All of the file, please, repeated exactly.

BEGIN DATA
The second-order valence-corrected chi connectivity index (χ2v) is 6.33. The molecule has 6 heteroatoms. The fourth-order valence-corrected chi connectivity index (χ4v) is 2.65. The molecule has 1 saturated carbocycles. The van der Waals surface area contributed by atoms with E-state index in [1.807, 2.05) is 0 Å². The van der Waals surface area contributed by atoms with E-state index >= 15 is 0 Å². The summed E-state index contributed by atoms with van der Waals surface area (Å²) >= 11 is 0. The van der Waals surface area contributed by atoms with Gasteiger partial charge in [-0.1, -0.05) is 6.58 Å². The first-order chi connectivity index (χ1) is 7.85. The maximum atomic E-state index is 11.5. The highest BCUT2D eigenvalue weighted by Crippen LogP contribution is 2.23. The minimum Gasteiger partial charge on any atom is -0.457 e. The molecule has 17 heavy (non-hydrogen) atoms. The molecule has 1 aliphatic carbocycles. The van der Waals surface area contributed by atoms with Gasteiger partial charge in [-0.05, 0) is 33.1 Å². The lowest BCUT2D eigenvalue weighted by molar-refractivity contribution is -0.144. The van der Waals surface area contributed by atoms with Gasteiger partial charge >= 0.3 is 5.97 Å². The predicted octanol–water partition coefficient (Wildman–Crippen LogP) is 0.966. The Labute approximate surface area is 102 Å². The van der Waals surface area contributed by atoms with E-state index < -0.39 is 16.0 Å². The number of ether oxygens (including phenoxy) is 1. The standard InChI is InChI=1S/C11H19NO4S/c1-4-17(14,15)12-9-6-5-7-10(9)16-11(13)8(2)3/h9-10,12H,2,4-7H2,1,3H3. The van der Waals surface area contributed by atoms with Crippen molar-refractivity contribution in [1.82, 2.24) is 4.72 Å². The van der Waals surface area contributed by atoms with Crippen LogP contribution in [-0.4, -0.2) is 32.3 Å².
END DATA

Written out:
The second-order valence-corrected chi connectivity index (χ2v) is 6.33. The molecule has 6 heteroatoms. The fourth-order valence-corrected chi connectivity index (χ4v) is 2.65. The molecule has 1 saturated carbocycles. The van der Waals surface area contributed by atoms with E-state index in [1.807, 2.05) is 0 Å². The van der Waals surface area contributed by atoms with E-state index >= 15 is 0 Å². The summed E-state index contributed by atoms with van der Waals surface area (Å²) >= 11 is 0. The van der Waals surface area contributed by atoms with Gasteiger partial charge in [-0.1, -0.05) is 6.58 Å². The first-order chi connectivity index (χ1) is 7.85. The maximum atomic E-state index is 11.5. The highest BCUT2D eigenvalue weighted by Crippen LogP contribution is 2.23. The minimum Gasteiger partial charge on any atom is -0.457 e. The molecule has 17 heavy (non-hydrogen) atoms. The molecule has 1 aliphatic carbocycles. The van der Waals surface area contributed by atoms with Gasteiger partial charge in [-0.05, 0) is 33.1 Å². The lowest BCUT2D eigenvalue weighted by molar-refractivity contribution is -0.144. The van der Waals surface area contributed by atoms with Gasteiger partial charge >= 0.3 is 5.97 Å². The predicted octanol–water partition coefficient (Wildman–Crippen LogP) is 0.966. The Labute approximate surface area is 102 Å². The van der Waals surface area contributed by atoms with E-state index < -0.39 is 16.0 Å². The number of ether oxygens (including phenoxy) is 1. The standard InChI is InChI=1S/C11H19NO4S/c1-4-17(14,15)12-9-6-5-7-10(9)16-11(13)8(2)3/h9-10,12H,2,4-7H2,1,3H3. The van der Waals surface area contributed by atoms with Crippen molar-refractivity contribution in [1.82, 2.24) is 4.72 Å². The van der Waals surface area contributed by atoms with Crippen LogP contribution in [-0.4, -0.2) is 32.3 Å².